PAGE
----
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Providing information, education, and training to build knowledge, develop skills, and change attitudes that will lead to increased independence, productivity, self determination, integration and inclusion (IPSII) for people with developmental disabilities and their families.

Group Sues State Over Fircrest Moves
By Dave Reynolds, Inclusion Daily Express
April 17, 2006

SEATTLE, WASHINGTON--Guardians of five adults with developmental disabilities are suing the State of Washington to -- as one pro-institution supporter put it -- "make it think twice" about transferring people from one institution to another, or to homes in the community.

The plaintiffs were among 50 people who in 2004 were moved out of Fircrest School, an institution just north of Seattle that then housed more than 250 residents. The Department of Social and Health Services had been directed by the Legislature to consolidate services by closing some Fircrest cottages and moving the individuals into the community or into "empty beds" at other state-run facilities, here known as "residential habilitation centers" or RHCs.

Supporters of RHCs tried to block the moves, fearing that the state was trying to close one or more facilities to save money.

According to the Associated Press, the five people listed in the lawsuit had all been transferred to Rainier School, a larger state-run facility located about 75 miles away that now houses about 400 residents. The suit reportedly claims that the move to Rainier "traumatized" the former Fircrest residents, causing them to escalate in their aggressive and self-destructive behavior.

The Division of Developmental Disabilities, which oversees community and institutional services, has maintained that precautions were taken to make sure the transfers went smoothly.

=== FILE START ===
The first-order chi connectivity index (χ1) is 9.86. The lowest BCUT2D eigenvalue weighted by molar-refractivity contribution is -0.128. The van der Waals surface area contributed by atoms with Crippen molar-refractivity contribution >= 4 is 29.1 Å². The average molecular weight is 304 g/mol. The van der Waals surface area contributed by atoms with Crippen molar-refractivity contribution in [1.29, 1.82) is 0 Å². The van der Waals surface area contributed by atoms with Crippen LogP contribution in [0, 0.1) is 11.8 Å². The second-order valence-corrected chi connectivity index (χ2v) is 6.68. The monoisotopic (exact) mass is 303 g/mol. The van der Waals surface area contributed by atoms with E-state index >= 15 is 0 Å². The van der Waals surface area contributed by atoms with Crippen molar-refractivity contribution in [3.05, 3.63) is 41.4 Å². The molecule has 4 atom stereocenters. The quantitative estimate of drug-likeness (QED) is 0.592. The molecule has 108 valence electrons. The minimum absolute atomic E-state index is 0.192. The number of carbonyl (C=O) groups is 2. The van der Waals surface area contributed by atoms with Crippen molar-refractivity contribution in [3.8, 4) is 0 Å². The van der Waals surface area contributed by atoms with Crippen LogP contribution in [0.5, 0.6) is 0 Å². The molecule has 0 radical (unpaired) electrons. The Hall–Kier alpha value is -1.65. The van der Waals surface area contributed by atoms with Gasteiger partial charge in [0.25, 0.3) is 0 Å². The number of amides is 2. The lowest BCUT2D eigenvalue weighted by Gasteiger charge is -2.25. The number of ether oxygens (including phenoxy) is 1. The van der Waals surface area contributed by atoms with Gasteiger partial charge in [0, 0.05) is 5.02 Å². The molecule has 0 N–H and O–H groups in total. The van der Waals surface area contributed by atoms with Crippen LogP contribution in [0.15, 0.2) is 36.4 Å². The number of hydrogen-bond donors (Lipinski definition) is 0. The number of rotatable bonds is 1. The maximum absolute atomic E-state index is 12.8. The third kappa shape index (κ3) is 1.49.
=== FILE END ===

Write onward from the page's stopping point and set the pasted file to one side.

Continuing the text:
"We have no credible claims of people suffering trauma due to these transfers," said Don Clintsman, a DDD assistant director.

"People in our institutions have some pretty significant needs, but I have to say some of the people in our communities have pretty significant needs," Clintsman told the Olympian.

The suit asked that an unspecified amount of money be placed into a trust fund for the care, treatment and therapy of each of the plaintiffs.

A study conducted in 2004 by DSHS' Research and Data Analysis Division found that, while the state served 33,000 people with developmental disabilities that year, one-third of the state's DDD budget -- $305 million -- was spent to house 1,000 people in the five RHCs.

Several disability groups have been urging the state for years to downsize and close its institutions and move the residents into their own homes in the community where they would have more freedom and choices. They have been opposed by family members of institution residents and the state employees union.

"Guardians of disabled sue DSHS after forced move from Fircrest" (Associated Press via Seattle Post-Intelligencer)
"Guardians of disabled sue DSHS after forced move" (The Olympian)
"Institutions in Washington State" (Inclusion Daily Express Archives)


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